The application of DNR orders varies from state to state, especially regarding out-of-hospital (meaning ambulance) care. Some states have standardized forms for DNR orders; if the order is not written on that specific form, it cannot be honored. Other states are less regimented and honor any type of clear DNR order.

Many states allow emergency responders to follow DNR orders written to other care providers, even if they aren't written on standardized forms. For instance, in New York State, paramedics and emergency medical technicians are usually allowed to follow DNR orders written for the staff of a nursing home. They may also be able to honor orders written for patients getting nursing care at home if the home care nurse has a copy of the DNR order in hand. Each state is different, and municipalities may differ within each state.

Regardless of the format or the venue, DNR orders almost always follow some of the same general rules; they have to in order to be valid. DNR orders must:

  • Be written by a doctor rather than verbalized. There are exceptions to this rule, such as an emergency medical service physician ordering an ambulance crew to withhold resuscitation via the radio or a registered nurse taking an order from an admitting doctor over the phone. Generally, there are safeguards for these exceptions to make sure the order is validated later.
  • Be signed by a doctor. In those cases where orders were taken by a nurse over the phone, states usually set a deadline for the doctor to physically verify and sign the order.
  • Include the patient's name as well as the date. Depending on the state, orders may expire after a certain amount of time or there may be a deadline for the physician to follow up. Even if a DNR order doesn't expire, a particularly old order may prompt a caregiver to revisit the decision.

Doctors Must Be Diligent

A doctor writes a DNR order only after conferring with the patient (if this is possible), the patient's appointed representative, or members of the patient's family.

Making a DNR Order Work for You

If you opt for a DNR order, here's what you can do to ensure your wishes are respected:

  • Keep the physical order on hand and display it wherever paramedics might find you. Make a point to tell them about the order when they arrive. It's a good idea to have more than one copy available and displayed, as well as a copy to bring with you to the hospital.
  • If you are traveling, ask your traveling partners to keep a copy of your DNR order on them at all times.
  • Consider wearing a piece of medical jewelry to alert others of your intentions. MedicAlert Foundation provides jewelry designed specifically for patients with DNR orders. The foundation keeps a copy of the order on file and can fax it anywhere in the world.

DNR Expresses Limits

A DNR order addresses the issue of CPR, but it does not include instructions for other treatments, such as pain medication, or nutrition.

Ethical Complications of DNR Orders

The inconsistent application of DNR orders means some patients may get less than optimal care once providers are aware of the presence of a DNR order. It's important to remember that a DNR order is not an order to withhold all treatment; it's an order not to resuscitate.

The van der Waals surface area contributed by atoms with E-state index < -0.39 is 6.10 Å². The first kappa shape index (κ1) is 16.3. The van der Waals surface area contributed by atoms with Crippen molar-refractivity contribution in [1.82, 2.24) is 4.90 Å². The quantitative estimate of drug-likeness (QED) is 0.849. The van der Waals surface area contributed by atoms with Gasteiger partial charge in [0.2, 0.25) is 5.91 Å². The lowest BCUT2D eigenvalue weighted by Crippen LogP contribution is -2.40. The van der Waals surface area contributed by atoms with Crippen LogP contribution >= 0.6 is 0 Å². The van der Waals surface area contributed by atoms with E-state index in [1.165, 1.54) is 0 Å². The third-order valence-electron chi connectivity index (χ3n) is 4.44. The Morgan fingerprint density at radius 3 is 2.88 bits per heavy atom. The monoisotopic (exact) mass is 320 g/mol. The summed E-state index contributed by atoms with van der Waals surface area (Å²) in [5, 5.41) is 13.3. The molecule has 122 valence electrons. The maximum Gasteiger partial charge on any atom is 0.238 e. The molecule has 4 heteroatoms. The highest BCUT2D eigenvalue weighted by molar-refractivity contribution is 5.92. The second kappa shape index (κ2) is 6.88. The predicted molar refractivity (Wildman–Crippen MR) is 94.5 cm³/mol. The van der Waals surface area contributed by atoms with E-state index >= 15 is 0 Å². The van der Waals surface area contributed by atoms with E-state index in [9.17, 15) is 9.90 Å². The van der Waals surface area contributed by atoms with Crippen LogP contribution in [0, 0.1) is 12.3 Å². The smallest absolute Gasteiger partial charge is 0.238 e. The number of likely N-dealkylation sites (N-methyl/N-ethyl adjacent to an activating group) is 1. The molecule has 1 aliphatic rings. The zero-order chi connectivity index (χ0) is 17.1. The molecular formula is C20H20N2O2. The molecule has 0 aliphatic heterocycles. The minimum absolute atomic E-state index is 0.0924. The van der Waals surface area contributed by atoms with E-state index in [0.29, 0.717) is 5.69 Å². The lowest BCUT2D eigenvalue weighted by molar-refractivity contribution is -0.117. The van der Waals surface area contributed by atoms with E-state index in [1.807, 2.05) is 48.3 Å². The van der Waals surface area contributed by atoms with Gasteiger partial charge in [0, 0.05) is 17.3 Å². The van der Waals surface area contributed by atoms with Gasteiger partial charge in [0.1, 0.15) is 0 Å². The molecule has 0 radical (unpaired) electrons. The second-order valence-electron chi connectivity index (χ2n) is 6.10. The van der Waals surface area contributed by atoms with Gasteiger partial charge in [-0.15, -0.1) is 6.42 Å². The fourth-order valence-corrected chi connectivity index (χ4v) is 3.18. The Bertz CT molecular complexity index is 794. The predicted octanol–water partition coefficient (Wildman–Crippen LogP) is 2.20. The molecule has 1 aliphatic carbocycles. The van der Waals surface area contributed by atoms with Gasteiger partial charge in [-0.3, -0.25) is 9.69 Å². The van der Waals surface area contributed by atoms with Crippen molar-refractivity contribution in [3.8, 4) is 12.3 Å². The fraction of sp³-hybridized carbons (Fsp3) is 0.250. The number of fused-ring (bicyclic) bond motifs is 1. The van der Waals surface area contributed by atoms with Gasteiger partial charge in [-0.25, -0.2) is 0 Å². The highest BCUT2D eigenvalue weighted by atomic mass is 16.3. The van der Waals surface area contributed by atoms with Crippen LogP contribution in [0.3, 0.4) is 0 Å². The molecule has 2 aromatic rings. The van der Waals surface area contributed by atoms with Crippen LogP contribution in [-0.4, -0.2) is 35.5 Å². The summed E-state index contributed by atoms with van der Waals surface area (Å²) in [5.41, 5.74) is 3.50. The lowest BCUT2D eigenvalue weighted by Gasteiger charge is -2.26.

Even the mere mention of "DNR" can spawn a wide range of reactions, many of them emotionally charged. Discuss the options with your doctor and your family when everyone is calm and rational—and hopefully sooner rather than later.

Either Way, A Painful Choice

A DNR order may not be the right choice for someone with a terminal disease, such as advanced cancer, dementia, or a progressing chronic condition. Patients with poor prognoses have a lower likelihood of survival and a higher risk of heart, lung, and brain damage if they do survive a resuscitation attempt.

Summary

A do-not-resuscitate order instructs health care providers to refrain from cardiopulmonary resuscitation (CPR) if a patient's breathing stops or if the patient's heart stops beating. It can also pose a dilemma, but one worth considering, especially in the context of your health (or the health of a loved one). Here's why: CPR requires the heart to be compressed hard and deep enough to pump the blood out of the heart. Those who are resuscitated may also suffer brain damage. As such, it can lead to broken ribs, punctured lungs, and possibly a damaged heart. These actions may be too much for someone in frail health. If you wish to explore a DNR order, it's important to know that the orders vary from state to state. So investigate the rules in your state before proceeding.

A Word From Verywell

Understandably, loved ones often have difficulty talking about a DNR order for a loved one. They often feel as though they are giving up on that loved one. This is another reason why it's wise to take charge of your end-of-life plans while you're still able to do so. Being proactive will also give you time to investigate the rules governing DNR orders in your state. Still, keep in mind that even if you get a DNR order, you have the right to change your mind, revoke the order, and request CPR.

Frequently Asked Questions

  • How do you get a do-not-resuscitate order?

    You can get one from a hospital, nursing home, or hospice program. Most states have standard forms that you can download online.

  • Who can sign a do-not-resuscitate order?

    A doctor must sign a DNR order with the consent of the patient or the patient's health care proxy.

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13 Sources